Book Review from the Pocket Pistol: Down and Out in the Magic Kingdom by Cory Doctorow (Roughly 200 Pages)
This is the third book by this author that I’ve read, after Overclocked and Little Brother. It’s also the first pseudo-singularity science fiction novel by this author that I’ve read. Sadly, I found it a little disappointing.
It was written in an engaging style, the plot progressed well enough, and I actually managed to care about the characters I was supposed to care about at least most of the time.
The science fiction characteristics of the story were predicated upon two core ideas:
Whuffie is the term used for a purely reputation-based currency. The idea here is that material scarcity is all but nonexistent in the world of Down and Out, so a standardized, digital record of reputation “points” has become the new currency.
People are effectively immortal, at least in practice, because of the fact that their memories can be uploaded from their bodies at regular intervals (the author goes so far as to call these uploads “backups” in the context of the story) and get the last backup downloaded into a new body if the old body happens to meet with an untoward fate or gets wrinkled or something.
It’s really the handling of these concepts that puts me off the book. The author presents them as part of the world, and mostly doesn’t question them or their appropriateness in any way. For such a drastic change in the way things are done, with such powerful potential effects in both the social and ethical realms, one would think a forward-looking speculative fiction writer would spend a little more time examining the consequences of adopting these practices as a worldwide society.
There is one character who serves as the obvious questioner of the serial immortality provided by backing up memories, but by the end of the tale his questions and objections are wiped away with a casual wave of the hand, finally accepting the unconvincing postmodern non-explanations everyone else uses to justify the practice. Whuffie itself is never really questioned at all.
It appears that one of three things is happening here:
The author doesn’t question any more than the majority of the characters do, and buys his own propaganda without critical thinking. The “speculation” in “speculative fiction” is pretty watered down and superficial, in this case.
The author is just using these ideas to form a “futuristic” backdrop for an otherwise dull tale. In this case, the “speculation” in “speculative fiction” is notably absent entirely, as the author doesn’t seem to give a shit about the actual implications of the ideas he has injected into the plot at all.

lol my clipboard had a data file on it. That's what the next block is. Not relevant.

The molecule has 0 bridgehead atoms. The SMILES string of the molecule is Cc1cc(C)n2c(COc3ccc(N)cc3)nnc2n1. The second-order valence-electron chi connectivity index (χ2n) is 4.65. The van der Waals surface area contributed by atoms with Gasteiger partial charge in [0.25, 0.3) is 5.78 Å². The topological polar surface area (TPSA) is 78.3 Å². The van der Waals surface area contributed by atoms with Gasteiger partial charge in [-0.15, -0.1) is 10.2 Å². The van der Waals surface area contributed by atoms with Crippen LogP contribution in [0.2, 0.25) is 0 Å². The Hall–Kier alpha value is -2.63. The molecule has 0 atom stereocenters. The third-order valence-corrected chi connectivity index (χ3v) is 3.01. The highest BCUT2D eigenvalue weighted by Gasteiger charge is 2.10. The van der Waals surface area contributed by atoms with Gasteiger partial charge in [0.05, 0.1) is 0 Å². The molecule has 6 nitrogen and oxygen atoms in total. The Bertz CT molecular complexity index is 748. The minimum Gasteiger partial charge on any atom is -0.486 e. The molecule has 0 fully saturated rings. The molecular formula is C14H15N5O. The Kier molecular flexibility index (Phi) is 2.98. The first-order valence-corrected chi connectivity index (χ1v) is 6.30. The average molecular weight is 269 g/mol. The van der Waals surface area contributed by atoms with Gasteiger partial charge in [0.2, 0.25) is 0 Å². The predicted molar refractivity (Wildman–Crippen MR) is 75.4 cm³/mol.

The author has taken a nihilistic approach to these ideas, thinking they’re bad and showing how apathy and willful ignorance render the badness of them irrelevant to the story as a whole. In this case, the “speculation” in “speculative fiction” is definitely there, but he is relentlessly dragging the tale through an ethical and intellectual disintegration toward what amounts to a self-destructive end. He does so in such a manner that it ends with a whimper, instead of a bang, though — leaving it a largely unsatisfying tangle of defeatism and despair.
I’m pretty unexcited by any of the above approaches to this story, especially since I think the #3 approach — that uploading oneself isn’t the same as actually becoming immortal, and ends with the original person’s death, but a major character does it anyway — was much better and more thoroughly handled in William Gibson’s short story The Winter Market. I guess I’ve always identified with Winter Market‘s perspective character, Casey, who asks in the ending paragraphs of that story, about a girl who uploaded the state of her brain into a computer and let the human shell die: “Rubin, if she calls me, is it her?”
Down and Out is not badly written, and I don’t exactly feel like my time was entirely wasted, so I won’t go so far as to give it an actually negative rating, but there’s also nothing about it that specifically prompts me to recommend it for reasons other than just to fill in the space when you don’t have anything better to read.